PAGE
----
This is silicon intensity as a function of time for each of the 10 replicate scans...  Now what could be causing the Si to increase over time- we're using a hydro-carbon based diffusion pump oil so it can't be from the carbon deposition, right?    We probably polished the sample with colloidal silica it's true, but that would all have been cleaned off I think... but in any event, why would the Si intensity increase over time?

Just for your curiosity here is the quantified silicon concentrations (background and matrix corrected) and without and with the TDI correction plotted as a function of distance:



I'm stumped. Any of you have any hypotheses on what's causing the increase of silicon signal over time in these replicate scans?
john
« Last Edit: February 27, 2017, 09:33:12 pm by John Donovan »
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Re: New Features in CalcImage
« Reply #40 on: June 03, 2017, 01:12:56 pm »
I have, on occasion, been accused of "spoiling" our users.   ;)  But seriously, I don't think so because one of my internal criteria for judging whether a requested feature is worth implementing is simply: would I find the requested feature in question, useful and/or fun?   And this feature request is something my students and I would use in our own lab.

As you know there is an enormous number of x-ray map data types that can be output from the CalcImage quantitative mapping software.  e.g, elemental wt%, oxide wt.%, atomic %, formula basis, detection limits, analytical sensitivity, net intensities, bgd intensities, k-ratios, log wt.% and many, many more quantitative x-ray map data types.  A few examples are shown here in our latest brochure:

http://probesoftware.com/download/probesoftware%208-30-2016%20single%20pages_reduc.pdf

Anyway, at EMAS last month a bunch of us were brainstorming and Anette von der Handt asked (and was echoed by Paul Carpenter) if we could add a new menu to CalcImage, which would output all calculated data types (previously specified by the user), to the Surfer application for presentation quality output. So, one mouse click for everything output, instead of two mouses click for each data type...

This feature has now been implemented in the latest Probe for EPMA version, now available for download, as seen here:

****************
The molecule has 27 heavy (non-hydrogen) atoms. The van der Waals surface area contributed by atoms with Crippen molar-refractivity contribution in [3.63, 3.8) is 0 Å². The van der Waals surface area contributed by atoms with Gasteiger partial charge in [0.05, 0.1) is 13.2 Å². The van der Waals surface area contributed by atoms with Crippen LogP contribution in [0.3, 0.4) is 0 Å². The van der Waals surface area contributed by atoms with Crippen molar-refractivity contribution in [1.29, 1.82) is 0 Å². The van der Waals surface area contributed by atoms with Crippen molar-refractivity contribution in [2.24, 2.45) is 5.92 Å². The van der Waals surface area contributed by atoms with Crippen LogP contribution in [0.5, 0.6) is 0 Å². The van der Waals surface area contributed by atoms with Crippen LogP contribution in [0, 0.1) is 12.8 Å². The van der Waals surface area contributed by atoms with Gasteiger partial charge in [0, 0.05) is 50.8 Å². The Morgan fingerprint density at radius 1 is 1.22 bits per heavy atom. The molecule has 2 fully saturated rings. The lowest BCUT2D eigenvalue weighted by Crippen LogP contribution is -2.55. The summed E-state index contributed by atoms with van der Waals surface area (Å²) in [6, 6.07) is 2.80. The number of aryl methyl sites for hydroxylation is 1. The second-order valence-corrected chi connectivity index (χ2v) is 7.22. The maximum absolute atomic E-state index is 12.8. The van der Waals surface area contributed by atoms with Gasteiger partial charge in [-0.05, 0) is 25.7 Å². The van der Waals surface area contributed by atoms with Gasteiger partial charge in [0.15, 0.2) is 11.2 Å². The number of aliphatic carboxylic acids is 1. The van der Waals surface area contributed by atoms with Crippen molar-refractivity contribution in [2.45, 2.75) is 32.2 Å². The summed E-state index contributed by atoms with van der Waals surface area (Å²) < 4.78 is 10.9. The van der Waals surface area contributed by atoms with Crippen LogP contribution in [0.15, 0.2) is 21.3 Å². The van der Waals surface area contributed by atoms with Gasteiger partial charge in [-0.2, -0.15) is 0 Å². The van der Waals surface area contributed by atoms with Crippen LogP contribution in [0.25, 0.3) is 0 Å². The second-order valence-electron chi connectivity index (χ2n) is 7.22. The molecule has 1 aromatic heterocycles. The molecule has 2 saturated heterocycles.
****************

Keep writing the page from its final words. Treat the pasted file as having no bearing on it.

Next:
« Last Edit: June 03, 2017, 02:54:24 pm by John Donovan »
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Re: New Features in CalcImage
« Reply #41 on: November 25, 2017, 04:50:52 pm »
As many of you know, Cameca instrument stages have a "Cartesian" orientation.   Because Golden Software's Surfer application was originally designed for GIS work, it always assumed a Cartesian coordinate system with the upper right being the X and Y maxima.   But as we know, JEOL, for some reason:

http://probesoftware.com/smf/index.php?topic=101.0

utilizes an "anti-Cartesian" stage orientation!  Originally Surfer did not handle this different stage orientation internally, and therefore I had to re-write all the JEOL stage coordinates "on the fly" to use inverted coordinates (by multiplying by -1) and then the quantitative plots would be oriented properly.  However, the slice, polygon and strip scripts still displayed the mirror image in their output.

A while ago, I asked Golden Software if they could add a reverse orientation flag to their scripting and eventually, starting in version 13 of Surfer, they added this capability.  So this weekend I finally got around to implementing this new flag for all scripts.  I think it is backwards compatible with Surfer versions prior to 13, but let me know.

Here are some JEOL CalcImage script quant output with the new reverse axes flags. First for the slice script output:



And here the polygon extraction script output:



And here the strip extraction script output: